Yosemite/John Muir State Quarter  
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DeSoto, Hardee, Highlands, Polk and Sumter counties of Florida


Explore, Enjoy and Protect The Planet


January 2005 Newsletter Articles


FROM THE VICE CHAIR…Frances H. Coleman

December's Celebration was a major event! The food was varied and excellent, the sangria flowed, the crowd was a terrific mixture of old and new faces, and the conversation ranged from light-hearted movie reviews to serious conservation/political discussions. Many thanks to Billye and Bob Taylor for hosting the party.

The results of our group's election were announced by Karen Kaplan. More votes were cast in this election than in any previous group election and the new members-at-large are: Paul Anderson, Gail Bagley, and Al Greulich. This group joins our four officers, who were elected last year for two year terms, to form the executive committee. This committee needs all the help it can get so if you have a little time to volunteer call one of the committee and you'll get matched to a job.

At our November meeting Colleen Burton, Executive Director of Polk Vision, explained how we could help the Vision Implementation. Polk Sierrans are committed to bringing the infrastructure vision into reality. Log on to www.polkvision.com for more information.

Colleen Burton of Polk Vision and Sierran Marian Ryan checking out Polk's new Vision Document.
picture by Frances Coleman

One of Polk's nesting boxes in a wooded yard in South Carolina three blocks from the Saluda River
picture by Mary Coleman

The January 14-16 weekend will bring Sierrans from all over the state to Polk County; it is Polk's turn to host Flexcom (Florida Sierra's Executive Committee). Leaders from all the groups plus members at large will discuss state-wide issues and vote to support (or not support) certain issues. Our group has secured permission to use the Boy Scout Camp Flaming Arrow for this event. Everyone will be camping in the midst of hurricane alley - should be an eye-opener! The Scout leadership has assured us the major meeting hall and the dining hall are now in fine shape. If you would like to attend or help, call Gail at 298-8134.

Bob Taylor, our Chair and Chief Carpenter, has purchased a new supply of inch-thick cypress from which he will construct nesting boxes. Nesting season is not far off so order yours now. Remember, you don't have to put them at water's edge; owls are attracted to them as well as ducks. Contributions in excess of costs will go to the R. Coleman Scholarship Fund (suggested donation $35 - Bob at 439 2251.)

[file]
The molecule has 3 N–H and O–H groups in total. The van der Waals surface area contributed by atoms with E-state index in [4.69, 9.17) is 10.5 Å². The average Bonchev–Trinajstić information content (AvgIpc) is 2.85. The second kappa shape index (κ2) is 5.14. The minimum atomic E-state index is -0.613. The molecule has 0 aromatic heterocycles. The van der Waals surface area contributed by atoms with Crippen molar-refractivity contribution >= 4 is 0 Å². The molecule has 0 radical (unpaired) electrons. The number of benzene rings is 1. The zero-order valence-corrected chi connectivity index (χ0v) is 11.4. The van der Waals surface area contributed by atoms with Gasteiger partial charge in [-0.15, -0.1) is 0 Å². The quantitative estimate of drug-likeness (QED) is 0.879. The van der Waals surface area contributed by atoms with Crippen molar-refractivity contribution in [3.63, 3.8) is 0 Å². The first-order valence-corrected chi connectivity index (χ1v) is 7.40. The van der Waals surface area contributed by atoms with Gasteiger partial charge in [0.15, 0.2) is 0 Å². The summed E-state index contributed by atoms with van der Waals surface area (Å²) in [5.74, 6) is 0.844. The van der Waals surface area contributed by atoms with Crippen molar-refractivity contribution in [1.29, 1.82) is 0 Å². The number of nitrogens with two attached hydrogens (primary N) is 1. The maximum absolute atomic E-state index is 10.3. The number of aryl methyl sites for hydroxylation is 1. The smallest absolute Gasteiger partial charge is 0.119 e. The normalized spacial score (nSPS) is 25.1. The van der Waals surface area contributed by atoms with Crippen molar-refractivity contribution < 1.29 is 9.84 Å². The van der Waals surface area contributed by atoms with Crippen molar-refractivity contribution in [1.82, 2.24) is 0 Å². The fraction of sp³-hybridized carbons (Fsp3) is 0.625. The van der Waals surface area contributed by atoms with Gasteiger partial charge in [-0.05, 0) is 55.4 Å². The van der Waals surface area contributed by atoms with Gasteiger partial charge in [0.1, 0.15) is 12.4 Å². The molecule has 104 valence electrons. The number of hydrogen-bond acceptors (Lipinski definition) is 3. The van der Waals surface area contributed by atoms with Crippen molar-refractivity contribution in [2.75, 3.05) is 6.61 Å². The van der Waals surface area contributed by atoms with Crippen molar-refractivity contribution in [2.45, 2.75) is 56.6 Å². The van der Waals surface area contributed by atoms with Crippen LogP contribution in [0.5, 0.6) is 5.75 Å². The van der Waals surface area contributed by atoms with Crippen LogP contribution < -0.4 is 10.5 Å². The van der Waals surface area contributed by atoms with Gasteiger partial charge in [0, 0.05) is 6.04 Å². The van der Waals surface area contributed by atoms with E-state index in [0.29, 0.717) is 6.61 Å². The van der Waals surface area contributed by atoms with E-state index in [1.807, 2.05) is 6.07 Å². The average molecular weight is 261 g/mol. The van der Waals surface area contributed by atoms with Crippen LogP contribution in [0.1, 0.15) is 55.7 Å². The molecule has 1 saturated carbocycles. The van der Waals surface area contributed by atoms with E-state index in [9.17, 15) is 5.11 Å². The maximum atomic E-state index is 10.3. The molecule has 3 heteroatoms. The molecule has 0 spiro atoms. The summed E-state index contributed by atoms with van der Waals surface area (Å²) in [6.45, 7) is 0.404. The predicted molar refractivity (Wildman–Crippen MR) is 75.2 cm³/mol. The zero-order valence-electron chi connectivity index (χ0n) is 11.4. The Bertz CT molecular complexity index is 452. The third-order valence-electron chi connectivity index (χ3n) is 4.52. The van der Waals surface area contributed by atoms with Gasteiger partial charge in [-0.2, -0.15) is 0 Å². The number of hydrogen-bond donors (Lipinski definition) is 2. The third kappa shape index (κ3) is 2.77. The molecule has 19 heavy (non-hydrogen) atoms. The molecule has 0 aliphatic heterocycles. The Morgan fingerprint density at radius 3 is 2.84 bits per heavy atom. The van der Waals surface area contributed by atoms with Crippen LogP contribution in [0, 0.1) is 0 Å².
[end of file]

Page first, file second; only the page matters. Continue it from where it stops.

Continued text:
And now the New Year's exhortation: Shake off the post-election blues! We've got work to do and exciting places to visit and enjoy. Resolve to participate in at least two outings this year - you'll be rewarded with a view of Florida hard to get anywhere else. And Resolve to make this world a little bit better - look on it as the dues you pay for the air you breath.

Peace and joy to you and yours!

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Archbold Biological Station is an independent, non-profit research facility, off Hwy 70 near Lake Placid. It is devoted to long-term ecological research and conservation, and focuses primarily on the organisms and environments of the Lake Wales Ridge.

Saturday, December 4th couldn’t have been a more beautiful day for our outing at the Station. Lead by Mark and Nancy Deyrup, we joined a group from Audubon to explore the 3,000 acre Lake Placid Scrub Preserve, adjacent to the Station. From the main entrance, we walked through sand hill and pine scrub to an observation tower. From the platform, at about 100 feet elevation, the view was stunning. We continued our walk to the shoreline of Lake Placid and were thankful that our side of the lake had been saved from the development visible on the other side. The Great Egrets and Pie Billed Grebes we spotted seemed to be thankful, too.

Archbold Biological Station

Sierrans with Archbold biologist Mark Deyrup
picture by Gail Bagley

Mark is a senior research biologist who meticulously recorded our Saturday findings on his yellow legal pad. He and Nancy pointed out hickory, scrub bay, palafoxia, pinweed, and rosemary (we were surprised to spot a nocturnal rosemary grasshopper that we had been assured we would not see during the day!) After our walk, Mark and Nancy joined our group for a picnic lunch under the beautiful oaks back at the Station.

Decades of biological exploration at Archbold influence regional conservation decisions. The Lake Wales Ridge remains at the top of the state’s priorities for acquisition. Slowly the parcels, mostly now the small lots remaining in large subdivisions, are coming under public ownership and management. We appreciate the efforts of the Station and its employees looking out for some of the most valuable wild areas of Florida.
....Gail Bagley

River Safaris

Sierrans starting the Homosassa cruise
picture by Frances Coleman

When you turn off US Hwy 19 in Citrus County, a sleepy, tree-lined road leads to Historic Old Homosassa. Small art galleries and inviting local restaurants are neighbors with the "River Safaris" marina, where our group embarked on a two hour pontoon tour narrated by "Captain Chris." It was a delightfully crisp, clear November afternoon and our group learned about the history and features of this gulf-area community as we cruised the backwater and springs of the river. Homosassa played a key role during the 1800s when David Yulee, one of the state’s prominent pioneers, president of the Florida Railroad Company, and Florida’s first U.S. Senator, operated a sugar mill near the river. Yulee supplied Confederate troops with syrup and molasses until Union troops burned his home and forced him to cease sugar operations. The Yulee Sugar Mill is now a popular historic site.